A recent study shows that teachers correcting an English learners’ paper will find more errors if they are correcting it with a red pen than if they are using a blue one:
Rutchick and his colleagues argue this demonstrates “using red pens increases the cognitive accessibility of failure-relevant concepts.” However, they concede that other factors could be at work. Being associated with aggression, the color red could conceivably increase graders’ testosterone level, making them more assertive and critical.
…they conclude that “it seems sensible to avoid presenting students’ work covered in a color automatically associated with failure and negativity.”
“Red pens, ubiquitous in academic settings, are not inert objects,” they add. “They are laden with meaning.”
The study, unfortunately, doesn’t delve into the basic issue of correcting student papers, though today’s column in the Boston Globe, Redlined:
Correction isn’t the most important thing writes about the same study and does raise some of those deeper questions.
In my book, English Language Learners: Teaching Strategies That Work, I cite research from John Truscott and Stephen Krashen that finds correcting grammar errors by writing on students’ papers to be ineffective. Instead, I suggest that using inductive methods like concept attainment and playing learning games can be much, much more effective in helping students learn correct grammar. In addition, they require much less time from the teacher.
What do you think?
I have tried various strategies for correction of errors but the bottom line remains that unless a students errors are pointed out in some way they don’t know that anything is wrong and so they can’t correct it.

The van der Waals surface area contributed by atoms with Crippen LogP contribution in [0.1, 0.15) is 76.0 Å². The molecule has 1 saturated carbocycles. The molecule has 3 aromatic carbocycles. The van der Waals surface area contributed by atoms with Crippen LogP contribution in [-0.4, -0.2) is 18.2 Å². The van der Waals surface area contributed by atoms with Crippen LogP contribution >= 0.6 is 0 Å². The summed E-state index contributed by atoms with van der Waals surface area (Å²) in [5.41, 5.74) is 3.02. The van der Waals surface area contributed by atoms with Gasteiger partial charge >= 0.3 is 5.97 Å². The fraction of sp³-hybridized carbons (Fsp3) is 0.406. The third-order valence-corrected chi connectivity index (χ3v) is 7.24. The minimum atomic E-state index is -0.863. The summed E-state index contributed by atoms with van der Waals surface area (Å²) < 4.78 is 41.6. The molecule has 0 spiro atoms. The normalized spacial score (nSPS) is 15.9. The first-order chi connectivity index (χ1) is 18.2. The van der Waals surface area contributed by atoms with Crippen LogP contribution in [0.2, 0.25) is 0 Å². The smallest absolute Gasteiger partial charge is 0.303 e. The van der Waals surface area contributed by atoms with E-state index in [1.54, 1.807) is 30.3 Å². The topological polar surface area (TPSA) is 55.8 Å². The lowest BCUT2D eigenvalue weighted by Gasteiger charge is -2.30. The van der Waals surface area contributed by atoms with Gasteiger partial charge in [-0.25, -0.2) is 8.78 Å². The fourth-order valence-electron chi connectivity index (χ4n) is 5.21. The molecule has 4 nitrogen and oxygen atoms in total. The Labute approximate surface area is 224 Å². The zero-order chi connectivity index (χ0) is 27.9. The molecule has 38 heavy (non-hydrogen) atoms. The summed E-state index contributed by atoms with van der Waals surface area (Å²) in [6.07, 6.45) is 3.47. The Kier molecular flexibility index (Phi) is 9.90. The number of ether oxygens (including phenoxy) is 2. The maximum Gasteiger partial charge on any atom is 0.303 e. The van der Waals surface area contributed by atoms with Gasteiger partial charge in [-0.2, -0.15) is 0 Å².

The most effective method is also the most impractical, to sit down individually with each student and go through each piece of work together. With my class sizes set to rise in September from twenty students to twenty two, if I set two pieces of work and give each student ten minutes feedback on each that would mean that two thirds of the entire teaching time would be taken up just talking about their mistakes and that most of the students would be left to their own devices most of the time while I dealt individually with others.
My general practice on written work is to correct only the specific point that the work was intended to reinforce unless it’s an exam practice piece when I correct everything.
I try to avoid red but always correct in a contrasting colour, usually green or purple because many of my students, especially at lower levels cannot easily pick out the corrections from the text if they are done in a similar colour.
I’ve read the theories about how correction can be a bad thing but if I hand back work without corrections written on it or with general comments such as “check your tenses” or “be careful with your word order” two things happen.
First my students feel, and say that they feel, cheated, as if I haven’t done the job they were expecting me to do. They want their problems pointing out to them. Second they don’t have any idea where to start as such general comments don’t point them to where they need to look.
One thing that I always do though, is indicate the position and type of error but not the correction. For example, I underline misspelled words and mark them SP. This gives the students both the confidence that I have read and checked their work and the chance to fix problems for themselves. I also encourage them to bring their corrected versions back to me to check again.
I use revision tools in ‘word’ to help my students with their writing, particularly at the advanced level. I use comments boxes to indicate the type of error (eg wrong tense, missing article, preposition, word order, punctuation, structure, vocabulary) and they have to submit a redraft with the errors corrected. It is only then that I will use track changes to correct remaining errors or comment on things they haven’t understood – but there is usually very little that needs correcting at that point. And it is fast reading the redraft.